In today's low yield environment, investors who continue to search for higher income may view emerging market debt as a viable opportunity, especially given the recent selling pressure in emerging markets related to the slowdown in China and the significant drop in energy prices, which are closely tied to many of these economies. Is this view justified with adequate yield to compensate for the risk, or do such bonds offer further downside?
First, let's rewind to the financial crisis of 2008 to form a backdrop for our discussion. Prior to the crisis emerging markets benefited from strong commodity growth and demand for goods and cheap labor from developed economies with increasing debt burdens. As the 2008 crisis unfolded, emerging economies could no longer rely on investment from the developed world and turned to the credit markets to fuel their growth. As monetary policies in the US, and then Europe became more and more accommodative, the interest rate differentials widened between EMD (emerging market debt) and developed markets. Many EMD sovereigns were being lauded for their strong balance sheets and fiscal prudence, compared with the high debt to GDP ratios of the developed countries. This coupled with low interest rates in developed countries created more demand for EMD bonds as investors viewed the combination of higher yields and strong fiscal standing as a powerful combination. Strong capital flows into EMD caused yields to compress. However, as China slowed and commodity prices plummeted, investors sought the safety of the relatively strong US economy, causing the US dollar to strengthen.
Where are we today? EMD has exhibited strong positive correlations with oil prices, or conversely, EMD spreads over Treasuries have been negatively correlated with the price of oil------as oil drops EMD will typically sell off and the yield differential over Treasuries widens. This relationship is depicted in chart 2, with the year 2015 standing out as a notable exception for US dollar denominated EMD. What is the reason for this apparent anomaly? We believe there are two main drivers. First, let's examine chart 1 which shows data for US dollar denominated EMD and the return differential in 2015 between US dollar and local currency debt is approximately 12-13% as of this writing, with local currency debt declining approximately -12% after converting returns back to a strong US dollar. Therefore, EMD local traded according to historical correlations but it is the unusually strong US dollar that contributed significantly to this anomaly. Second, we have entered an unusual period of low supply for emerging market debt in general, propping up bond prices while demand remains reasonably strong. The reasons for this supply phenomenon are varied, including reluctance to come to market over concerns related to China, minimal issuance by companies in Brazil and Russia, and until recently uncertainty over the timing of a rate increase in the US. Chart 3 shows how EM debt new issuance has dropped significantly in 2015 for both corporates and sovereigns.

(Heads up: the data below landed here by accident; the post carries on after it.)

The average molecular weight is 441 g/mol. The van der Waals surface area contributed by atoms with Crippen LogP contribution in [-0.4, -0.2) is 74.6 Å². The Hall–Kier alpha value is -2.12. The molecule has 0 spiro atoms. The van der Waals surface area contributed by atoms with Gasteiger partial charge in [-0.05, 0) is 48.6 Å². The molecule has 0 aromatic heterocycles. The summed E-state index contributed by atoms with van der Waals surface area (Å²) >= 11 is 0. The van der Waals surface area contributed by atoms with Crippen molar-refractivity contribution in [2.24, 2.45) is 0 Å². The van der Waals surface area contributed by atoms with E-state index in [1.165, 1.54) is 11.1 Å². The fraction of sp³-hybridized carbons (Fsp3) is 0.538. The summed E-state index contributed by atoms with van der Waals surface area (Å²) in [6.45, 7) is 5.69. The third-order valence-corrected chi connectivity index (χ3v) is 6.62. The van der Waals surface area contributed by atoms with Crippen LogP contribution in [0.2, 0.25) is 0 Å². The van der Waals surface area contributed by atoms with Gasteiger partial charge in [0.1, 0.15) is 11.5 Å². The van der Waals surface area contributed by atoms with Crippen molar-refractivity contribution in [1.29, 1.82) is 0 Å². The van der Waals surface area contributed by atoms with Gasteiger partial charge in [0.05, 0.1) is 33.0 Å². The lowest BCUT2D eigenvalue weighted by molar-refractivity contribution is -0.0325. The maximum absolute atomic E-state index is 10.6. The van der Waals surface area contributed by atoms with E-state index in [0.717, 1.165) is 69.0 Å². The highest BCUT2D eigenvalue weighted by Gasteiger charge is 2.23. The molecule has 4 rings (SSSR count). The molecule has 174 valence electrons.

Are we out of the woods? We believe we are getting close, but risks remain, especially if the recent supply trend turns out to be a short term event as EM sovereigns come back to market with increasing debt loads. Today, Europe appears to be slowly on the mend and has significant trading relationships with EM countries with over a quarter of the EU's gross trade going to emerging markets. This should help take up some slack in EM economies created by the plummeting commodity prices. As mentioned above, the dollar has been exceedingly strong and a headwind for commodities and EM investments in general, but currencies tend to mean revert over time. This could indicate this trend isn't sustainable, or the strengthening dollar could be a reversion from the weakening that has taken place since the year 2000. Chart 4 shows the USD trend over the last 20 years. If one were to draw an imaginary line through the center, it appears we may have entered a period where the USD has surpassed a long running median, which would be a positive for commodities and EMD should the USD reverse this recent trend. On the negative side, many sovereigns' fiscal situations have deteriorated significantly, which is illustrated by negative GDP growth in many EM countries such as Brazil, Venezuela, and Russia coupled with fiscal deficits in countries like Turkey, Colombia, Brazil and South Africa, with some deficits reaching greater than 5% of GDP. As a result, we believe energy prices need to recover from these levels and at least stabilize in order to protect energy exporters in the EM space from further economic malaise, while importers should ultimately benefit from lower energy prices.
In conclusion, while we believe there are selective opportunities in the EMD space, investors should have a longer term view due to the potential volatility in this space and focus on active strategies that are flexible in duration, currency and country selection. Many closed end funds such as the Templeton Emerging Markets Income Fund (NYSE:TEI) are priced at very attractive discounts, approaching price levels in 2008, and portfolio managers in these structures have more flexibility to invest opportunistically since the underlying capital is fixed and not subject to investor redemptions. Finally, it is important to emphasize the need to size the investment appropriately given the investor's risk appetite. As mentioned above EMD tends to be positively correlated with commodities and US high yield, and such relationships should be considered on a look through basis when allocating to this space.
Disclosure: I am/we are long TEI.
I wrote this article myself, and it expresses my own opinions. I am not receiving compensation for it. I have no business relationship with any company whose stock is mentioned in this article.